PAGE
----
For a long time the defining phrase of Leeds United’s campaign was ‘lack of efficiency’. In the days before Marcelo Bielsa, we might have called this an ‘abundance of Billy Paynter’.
At Huddersfield Town, Leeds were ruthless. A set-piece and a counter-attack and a win. Another one. Another comfortable margin and another clean sheet. And no lack of efficiency.
It was achieved despite a £20m midfielder being absent through suspension, and replaced by a £20m defender; then Liam Cooper’s injury meant Ben White was stepping ahead of a defence of full-backs, two of whom were wingers, although they were often playing in midfield anyway. Such are solutions under Bielsa, and while the seamless interchange of his players is a trademark, on this occasion the disruption showed.
Some credit should be given to the managerial double-act in charge of Huddersfield, the Cowley brothers. The hours of damp fanboying over videos of Bielsa’s Leeds in the back bedroom they share at their mum’s house brought them as near to disrupting the Peacocks’ progress as anyone. Even so, I’m not sure it really takes two faux-intellectuals musing on the touchline about deep completions to inspire Huddersfield Town to gerrin’ to ’em and play for set-pieces, when Neil Warnock used to do exactly the same.
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But even without Andy Booth as a focal point that was basically the plan; to stop Leeds from playing by valuing free-kicks above passing, and to take advantage of United’s shuffled and ruffled defence by banging the ball forward and piling on the press. They’re the one team this season able to target Ben White as a potential weakness, and we’ve found one thing he isn’t completely brilliant at yet: he’ll need a bit more practice before his Kalvin Phillips impression is perfect.
Huddersfield’s attempts at roughness were well-met in the usual quarters. Gaetano Berardi outjumped everybody for everything; Mateusz Klich and Stuart Dallas committed themselves to covering Phillips’ absence and White’s inexperience in midfield; Pablo Hernandez roved all over the pitch to ensure class was always near. Up front Helder Costa continued his match by match improvements, and is beginning to play like someone coming through the other side of a Bielsa adaptation process, realising how much better he might be after this reprogramming.
But it’s the hours Pat Bamford has been putting into watching old videos of John Fashanu that are really paying off. He threw himself into the game: not the fun parts like scoring goals, but the scraps and the battles that drove Town’s defenders to distraction. Bamford has become a much more useful player since he focused his moaning and concentrated his whining, and mastered the art of getting kicked and looking like it. Give him a yard of space and he might or might not score, but give him a tap on the ankle and he’ll definitely win a free-kick. If you risk not tapping him, you risk giving him that yard; and if you let him wind you up, you’ll never calm down again.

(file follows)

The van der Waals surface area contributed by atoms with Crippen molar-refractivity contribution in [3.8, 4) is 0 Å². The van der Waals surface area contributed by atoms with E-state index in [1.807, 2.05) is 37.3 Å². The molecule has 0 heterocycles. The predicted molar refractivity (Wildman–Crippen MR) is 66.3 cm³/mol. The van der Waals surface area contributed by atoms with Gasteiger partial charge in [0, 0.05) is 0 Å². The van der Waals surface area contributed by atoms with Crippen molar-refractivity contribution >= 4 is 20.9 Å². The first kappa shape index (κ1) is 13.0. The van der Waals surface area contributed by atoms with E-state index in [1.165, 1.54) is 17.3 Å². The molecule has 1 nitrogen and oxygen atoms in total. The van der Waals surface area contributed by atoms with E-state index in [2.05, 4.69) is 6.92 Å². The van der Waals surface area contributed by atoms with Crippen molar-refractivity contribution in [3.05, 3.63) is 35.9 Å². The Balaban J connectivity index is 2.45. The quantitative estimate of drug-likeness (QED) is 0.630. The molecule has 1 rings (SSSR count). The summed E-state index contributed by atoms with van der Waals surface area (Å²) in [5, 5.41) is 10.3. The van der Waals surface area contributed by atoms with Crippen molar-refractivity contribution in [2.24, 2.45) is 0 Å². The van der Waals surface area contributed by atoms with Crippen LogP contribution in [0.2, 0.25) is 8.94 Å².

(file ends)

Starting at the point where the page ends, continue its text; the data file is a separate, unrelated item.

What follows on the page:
Eddie Nketiah came on as a late substitute for Bamford but, as against Middlesbrough, he didn’t really impose himself; you start to wonder, if Arsenal do recall him in January, whether it’d really be that big a deal. Nketiah has won points for Leeds with clinical finishing in the box; roaming the rest of the Championship’s pitches, so unshaven you want to check for Bailey’s on his breath, Bamford might be what promotion needs.
By half-time at Huddersfield, despite Klich shooting against a post from a short corner, United were showing more signs of frustration than Town, but they didn’t mess around when opportunities came in the second half. A half-cleared corner was fully volleyed in by Ezgjan Alioski from the edge of the box, and his celebrations put everybody into full cringe; his physical joke about team manager Matt Grice’s Movember moustache inadvertently hinted that Fawlty Towers repeats are still a big hit in North Macedonia, and required a quick explanation in the post-match interviews.
Meanwhile, Leeds forced Huddersfield to abandon their plan and follow a classic script. Hunting for an equaliser, they were picked off by a sublime counter-attack that crossed the pitch from right to left; White to Berardi to Costa to Nketiah to Jackie Harrison, then a deadly cross to the back post that Hernandez headed in. The move started by defending a free-kick into United’s penalty area; when it ended Leeds had five players in Town’s. Football is beautiful when a goal this difficult is made to look so easy.
There should have been another goal between those two, when Dallas crossed for Bamford but they were wrongly ruled offside, and a third might have been handy. Huddersfield were not demoralised by going behind, and attacked with the sort of nowt-to-lose attitude normally associated with a one-off game like, say, a cup final. For weeks United’s defence has been so good that Kiko Casilla has had little to do except collect his clean sheet bonuses; with his usual protection missing, he paid that back with saves, including one from a close range header that was brilliant.
Overall Leeds were not brilliant. Possession was down to 59% compared to 68% against Middlesbrough; passing accuracy was only 74%, not 82%. Against Boro Leeds made eight clearances; here they needed twenty, and it was Huddersfield who only needed nine. Leeds had more shots, but Town had more chances.
But Leeds won anyway. Whatever the problems the Peacocks might have during a game, whatever changes are forced by injuries or suspensions, that always seems to be the outcome now. Another efficient Leeds victory, words we didn’t expect to be using just a couple of months ago. ◉
(Read Moscowhite’s new book: 100 Years of Leeds United, 1919-2019.)
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(photo by Lee Brown)